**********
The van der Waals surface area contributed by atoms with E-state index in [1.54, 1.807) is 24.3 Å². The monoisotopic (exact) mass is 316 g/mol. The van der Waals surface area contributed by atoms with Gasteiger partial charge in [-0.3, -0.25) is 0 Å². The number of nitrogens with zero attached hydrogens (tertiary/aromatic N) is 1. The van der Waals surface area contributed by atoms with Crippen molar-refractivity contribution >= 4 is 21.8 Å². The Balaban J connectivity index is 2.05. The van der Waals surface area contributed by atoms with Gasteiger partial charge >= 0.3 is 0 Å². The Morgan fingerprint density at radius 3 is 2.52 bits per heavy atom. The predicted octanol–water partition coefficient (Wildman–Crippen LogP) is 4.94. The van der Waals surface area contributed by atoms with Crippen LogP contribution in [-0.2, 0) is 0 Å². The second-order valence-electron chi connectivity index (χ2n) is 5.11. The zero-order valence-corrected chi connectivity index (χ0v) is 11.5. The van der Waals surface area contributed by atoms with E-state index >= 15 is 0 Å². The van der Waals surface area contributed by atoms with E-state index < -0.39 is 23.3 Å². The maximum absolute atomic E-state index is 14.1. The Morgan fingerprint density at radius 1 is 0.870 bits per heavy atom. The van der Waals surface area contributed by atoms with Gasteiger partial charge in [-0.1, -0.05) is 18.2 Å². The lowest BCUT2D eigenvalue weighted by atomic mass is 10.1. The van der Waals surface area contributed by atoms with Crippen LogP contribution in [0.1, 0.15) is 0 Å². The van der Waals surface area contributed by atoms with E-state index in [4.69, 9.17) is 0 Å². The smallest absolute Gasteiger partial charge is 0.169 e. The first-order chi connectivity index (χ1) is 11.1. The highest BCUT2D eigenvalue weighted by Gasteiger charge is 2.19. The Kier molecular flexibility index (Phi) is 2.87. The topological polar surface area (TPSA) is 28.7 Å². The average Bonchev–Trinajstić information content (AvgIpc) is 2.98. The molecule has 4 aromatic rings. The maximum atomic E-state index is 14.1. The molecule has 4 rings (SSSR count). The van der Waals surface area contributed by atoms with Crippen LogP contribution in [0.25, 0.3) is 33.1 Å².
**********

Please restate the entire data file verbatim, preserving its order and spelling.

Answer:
The van der Waals surface area contributed by atoms with E-state index in [1.54, 1.807) is 24.3 Å². The monoisotopic (exact) mass is 316 g/mol. The van der Waals surface area contributed by atoms with Gasteiger partial charge in [-0.3, -0.25) is 0 Å². The number of nitrogens with zero attached hydrogens (tertiary/aromatic N) is 1. The van der Waals surface area contributed by atoms with Crippen molar-refractivity contribution >= 4 is 21.8 Å². The Balaban J connectivity index is 2.05. The van der Waals surface area contributed by atoms with Gasteiger partial charge >= 0.3 is 0 Å². The Morgan fingerprint density at radius 3 is 2.52 bits per heavy atom. The predicted octanol–water partition coefficient (Wildman–Crippen LogP) is 4.94. The van der Waals surface area contributed by atoms with Crippen LogP contribution in [-0.2, 0) is 0 Å². The second-order valence-electron chi connectivity index (χ2n) is 5.11. The zero-order valence-corrected chi connectivity index (χ0v) is 11.5. The van der Waals surface area contributed by atoms with E-state index >= 15 is 0 Å². The van der Waals surface area contributed by atoms with E-state index < -0.39 is 23.3 Å². The maximum absolute atomic E-state index is 14.1. The Morgan fingerprint density at radius 1 is 0.870 bits per heavy atom. The van der Waals surface area contributed by atoms with Gasteiger partial charge in [-0.1, -0.05) is 18.2 Å². The lowest BCUT2D eigenvalue weighted by atomic mass is 10.1. The van der Waals surface area contributed by atoms with Crippen LogP contribution in [0.1, 0.15) is 0 Å². The van der Waals surface area contributed by atoms with E-state index in [4.69, 9.17) is 0 Å². The smallest absolute Gasteiger partial charge is 0.169 e. The first-order chi connectivity index (χ1) is 11.1. The highest BCUT2D eigenvalue weighted by Gasteiger charge is 2.19. The Kier molecular flexibility index (Phi) is 2.87. The topological polar surface area (TPSA) is 28.7 Å². The average Bonchev–Trinajstić information content (AvgIpc) is 2.98. The molecule has 4 aromatic rings. The maximum atomic E-state index is 14.1. The molecule has 4 rings (SSSR count). The van der Waals surface area contributed by atoms with Crippen LogP contribution in [0.25, 0.3) is 33.1 Å².